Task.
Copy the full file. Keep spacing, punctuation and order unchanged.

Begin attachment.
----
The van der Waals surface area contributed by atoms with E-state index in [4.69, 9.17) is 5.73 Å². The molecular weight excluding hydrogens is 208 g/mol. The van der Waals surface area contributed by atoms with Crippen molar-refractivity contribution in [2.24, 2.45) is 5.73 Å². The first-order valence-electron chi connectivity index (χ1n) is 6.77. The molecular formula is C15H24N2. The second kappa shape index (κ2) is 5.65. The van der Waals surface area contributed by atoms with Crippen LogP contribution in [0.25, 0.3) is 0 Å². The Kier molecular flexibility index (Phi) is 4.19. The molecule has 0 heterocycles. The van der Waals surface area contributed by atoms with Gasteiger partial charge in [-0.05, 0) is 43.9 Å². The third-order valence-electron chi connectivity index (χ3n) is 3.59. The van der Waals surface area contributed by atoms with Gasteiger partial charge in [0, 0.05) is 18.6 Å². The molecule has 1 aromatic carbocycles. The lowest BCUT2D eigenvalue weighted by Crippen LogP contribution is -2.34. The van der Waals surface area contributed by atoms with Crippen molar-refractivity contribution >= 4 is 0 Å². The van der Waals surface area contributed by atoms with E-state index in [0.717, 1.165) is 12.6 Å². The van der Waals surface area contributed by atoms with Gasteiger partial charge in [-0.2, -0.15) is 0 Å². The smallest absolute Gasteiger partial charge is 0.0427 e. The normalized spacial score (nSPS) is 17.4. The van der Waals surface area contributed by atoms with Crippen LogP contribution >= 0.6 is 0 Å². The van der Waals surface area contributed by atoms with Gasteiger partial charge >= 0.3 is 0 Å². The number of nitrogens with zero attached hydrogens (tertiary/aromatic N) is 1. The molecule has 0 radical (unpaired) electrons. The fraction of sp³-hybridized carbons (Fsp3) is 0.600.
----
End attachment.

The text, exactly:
The van der Waals surface area contributed by atoms with E-state index in [4.69, 9.17) is 5.73 Å². The molecular weight excluding hydrogens is 208 g/mol. The van der Waals surface area contributed by atoms with Crippen molar-refractivity contribution in [2.24, 2.45) is 5.73 Å². The first-order valence-electron chi connectivity index (χ1n) is 6.77. The molecular formula is C15H24N2. The second kappa shape index (κ2) is 5.65. The van der Waals surface area contributed by atoms with Crippen LogP contribution in [0.25, 0.3) is 0 Å². The Kier molecular flexibility index (Phi) is 4.19. The molecule has 0 heterocycles. The van der Waals surface area contributed by atoms with Gasteiger partial charge in [-0.05, 0) is 43.9 Å². The third-order valence-electron chi connectivity index (χ3n) is 3.59. The van der Waals surface area contributed by atoms with Gasteiger partial charge in [0, 0.05) is 18.6 Å². The molecule has 1 aromatic carbocycles. The lowest BCUT2D eigenvalue weighted by Crippen LogP contribution is -2.34. The van der Waals surface area contributed by atoms with Crippen molar-refractivity contribution >= 4 is 0 Å². The van der Waals surface area contributed by atoms with E-state index in [0.717, 1.165) is 12.6 Å². The van der Waals surface area contributed by atoms with Gasteiger partial charge in [-0.2, -0.15) is 0 Å². The smallest absolute Gasteiger partial charge is 0.0427 e. The normalized spacial score (nSPS) is 17.4. The van der Waals surface area contributed by atoms with Crippen LogP contribution >= 0.6 is 0 Å². The van der Waals surface area contributed by atoms with Gasteiger partial charge >= 0.3 is 0 Å². The number of nitrogens with zero attached hydrogens (tertiary/aromatic N) is 1. The molecule has 0 radical (unpaired) electrons. The fraction of sp³-hybridized carbons (Fsp3) is 0.600.